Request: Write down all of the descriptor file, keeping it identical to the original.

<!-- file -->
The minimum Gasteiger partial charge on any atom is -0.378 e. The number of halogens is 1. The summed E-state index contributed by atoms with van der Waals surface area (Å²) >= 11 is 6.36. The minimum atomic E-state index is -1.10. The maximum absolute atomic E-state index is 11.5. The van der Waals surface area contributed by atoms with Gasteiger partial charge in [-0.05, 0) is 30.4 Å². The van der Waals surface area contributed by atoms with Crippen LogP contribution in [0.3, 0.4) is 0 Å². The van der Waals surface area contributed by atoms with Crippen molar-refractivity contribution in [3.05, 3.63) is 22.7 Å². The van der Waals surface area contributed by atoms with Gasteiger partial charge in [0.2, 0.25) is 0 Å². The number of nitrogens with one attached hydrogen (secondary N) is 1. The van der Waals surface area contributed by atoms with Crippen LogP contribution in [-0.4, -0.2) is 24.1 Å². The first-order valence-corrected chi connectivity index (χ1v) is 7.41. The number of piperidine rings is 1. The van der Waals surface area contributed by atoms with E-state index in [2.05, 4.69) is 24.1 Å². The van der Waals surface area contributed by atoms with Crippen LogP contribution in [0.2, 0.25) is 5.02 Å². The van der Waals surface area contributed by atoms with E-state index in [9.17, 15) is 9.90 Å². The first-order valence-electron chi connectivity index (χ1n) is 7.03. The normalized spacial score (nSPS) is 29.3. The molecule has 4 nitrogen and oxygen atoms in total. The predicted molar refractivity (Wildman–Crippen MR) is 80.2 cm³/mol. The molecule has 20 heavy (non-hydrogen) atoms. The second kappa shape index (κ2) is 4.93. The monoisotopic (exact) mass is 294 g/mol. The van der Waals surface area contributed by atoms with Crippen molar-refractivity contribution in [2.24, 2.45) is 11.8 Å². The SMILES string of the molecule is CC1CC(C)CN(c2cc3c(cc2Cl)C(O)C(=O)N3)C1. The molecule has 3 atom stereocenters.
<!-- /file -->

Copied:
The minimum Gasteiger partial charge on any atom is -0.378 e. The number of halogens is 1. The summed E-state index contributed by atoms with van der Waals surface area (Å²) >= 11 is 6.36. The minimum atomic E-state index is -1.10. The maximum absolute atomic E-state index is 11.5. The van der Waals surface area contributed by atoms with Gasteiger partial charge in [-0.05, 0) is 30.4 Å². The van der Waals surface area contributed by atoms with Crippen LogP contribution in [0.3, 0.4) is 0 Å². The van der Waals surface area contributed by atoms with Crippen molar-refractivity contribution in [3.05, 3.63) is 22.7 Å². The van der Waals surface area contributed by atoms with Gasteiger partial charge in [0.2, 0.25) is 0 Å². The number of nitrogens with one attached hydrogen (secondary N) is 1. The van der Waals surface area contributed by atoms with Crippen LogP contribution in [-0.4, -0.2) is 24.1 Å². The first-order valence-corrected chi connectivity index (χ1v) is 7.41. The number of piperidine rings is 1. The van der Waals surface area contributed by atoms with E-state index in [2.05, 4.69) is 24.1 Å². The van der Waals surface area contributed by atoms with Crippen LogP contribution in [0.2, 0.25) is 5.02 Å². The van der Waals surface area contributed by atoms with E-state index in [9.17, 15) is 9.90 Å². The first-order valence-electron chi connectivity index (χ1n) is 7.03. The normalized spacial score (nSPS) is 29.3. The molecule has 4 nitrogen and oxygen atoms in total. The predicted molar refractivity (Wildman–Crippen MR) is 80.2 cm³/mol. The molecule has 20 heavy (non-hydrogen) atoms. The second kappa shape index (κ2) is 4.93. The monoisotopic (exact) mass is 294 g/mol. The van der Waals surface area contributed by atoms with Crippen molar-refractivity contribution in [2.24, 2.45) is 11.8 Å². The SMILES string of the molecule is CC1CC(C)CN(c2cc3c(cc2Cl)C(O)C(=O)N3)C1. The molecule has 3 atom stereocenters.